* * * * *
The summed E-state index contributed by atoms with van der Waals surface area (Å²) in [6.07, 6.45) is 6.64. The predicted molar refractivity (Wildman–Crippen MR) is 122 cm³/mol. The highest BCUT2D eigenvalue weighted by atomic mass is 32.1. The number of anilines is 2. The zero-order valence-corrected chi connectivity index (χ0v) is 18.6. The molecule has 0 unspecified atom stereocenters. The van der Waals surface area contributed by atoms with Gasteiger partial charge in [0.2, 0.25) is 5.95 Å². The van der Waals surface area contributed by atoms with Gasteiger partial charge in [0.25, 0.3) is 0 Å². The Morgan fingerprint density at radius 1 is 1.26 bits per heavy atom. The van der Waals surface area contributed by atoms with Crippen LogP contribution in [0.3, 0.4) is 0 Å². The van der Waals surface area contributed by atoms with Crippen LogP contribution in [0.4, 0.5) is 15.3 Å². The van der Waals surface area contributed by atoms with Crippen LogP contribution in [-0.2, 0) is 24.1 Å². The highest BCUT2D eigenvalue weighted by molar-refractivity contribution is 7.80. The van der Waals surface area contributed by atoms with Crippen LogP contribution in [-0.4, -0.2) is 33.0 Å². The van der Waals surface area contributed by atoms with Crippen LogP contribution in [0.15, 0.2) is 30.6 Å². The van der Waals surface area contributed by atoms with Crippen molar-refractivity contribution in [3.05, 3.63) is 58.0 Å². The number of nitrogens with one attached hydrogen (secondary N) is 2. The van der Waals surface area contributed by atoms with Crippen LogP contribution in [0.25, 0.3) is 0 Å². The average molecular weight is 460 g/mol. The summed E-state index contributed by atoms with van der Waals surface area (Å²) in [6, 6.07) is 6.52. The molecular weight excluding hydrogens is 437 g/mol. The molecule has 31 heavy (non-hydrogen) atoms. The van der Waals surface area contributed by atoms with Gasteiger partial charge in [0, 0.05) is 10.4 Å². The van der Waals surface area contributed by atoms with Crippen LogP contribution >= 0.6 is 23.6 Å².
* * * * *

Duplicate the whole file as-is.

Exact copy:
The summed E-state index contributed by atoms with van der Waals surface area (Å²) in [6.07, 6.45) is 6.64. The predicted molar refractivity (Wildman–Crippen MR) is 122 cm³/mol. The highest BCUT2D eigenvalue weighted by atomic mass is 32.1. The number of anilines is 2. The zero-order valence-corrected chi connectivity index (χ0v) is 18.6. The molecule has 0 unspecified atom stereocenters. The van der Waals surface area contributed by atoms with Gasteiger partial charge in [0.2, 0.25) is 5.95 Å². The van der Waals surface area contributed by atoms with Gasteiger partial charge in [0.25, 0.3) is 0 Å². The Morgan fingerprint density at radius 1 is 1.26 bits per heavy atom. The van der Waals surface area contributed by atoms with Crippen LogP contribution in [0.3, 0.4) is 0 Å². The van der Waals surface area contributed by atoms with Crippen LogP contribution in [0.4, 0.5) is 15.3 Å². The van der Waals surface area contributed by atoms with Crippen LogP contribution in [-0.2, 0) is 24.1 Å². The highest BCUT2D eigenvalue weighted by molar-refractivity contribution is 7.80. The van der Waals surface area contributed by atoms with Crippen LogP contribution in [-0.4, -0.2) is 33.0 Å². The van der Waals surface area contributed by atoms with Crippen LogP contribution in [0.15, 0.2) is 30.6 Å². The van der Waals surface area contributed by atoms with Crippen molar-refractivity contribution in [3.05, 3.63) is 58.0 Å². The number of nitrogens with one attached hydrogen (secondary N) is 2. The van der Waals surface area contributed by atoms with Crippen LogP contribution in [0.25, 0.3) is 0 Å². The average molecular weight is 460 g/mol. The summed E-state index contributed by atoms with van der Waals surface area (Å²) in [6, 6.07) is 6.52. The molecular weight excluding hydrogens is 437 g/mol. The molecule has 31 heavy (non-hydrogen) atoms. The van der Waals surface area contributed by atoms with Gasteiger partial charge in [0, 0.05) is 10.4 Å². The van der Waals surface area contributed by atoms with Crippen LogP contribution >= 0.6 is 23.6 Å².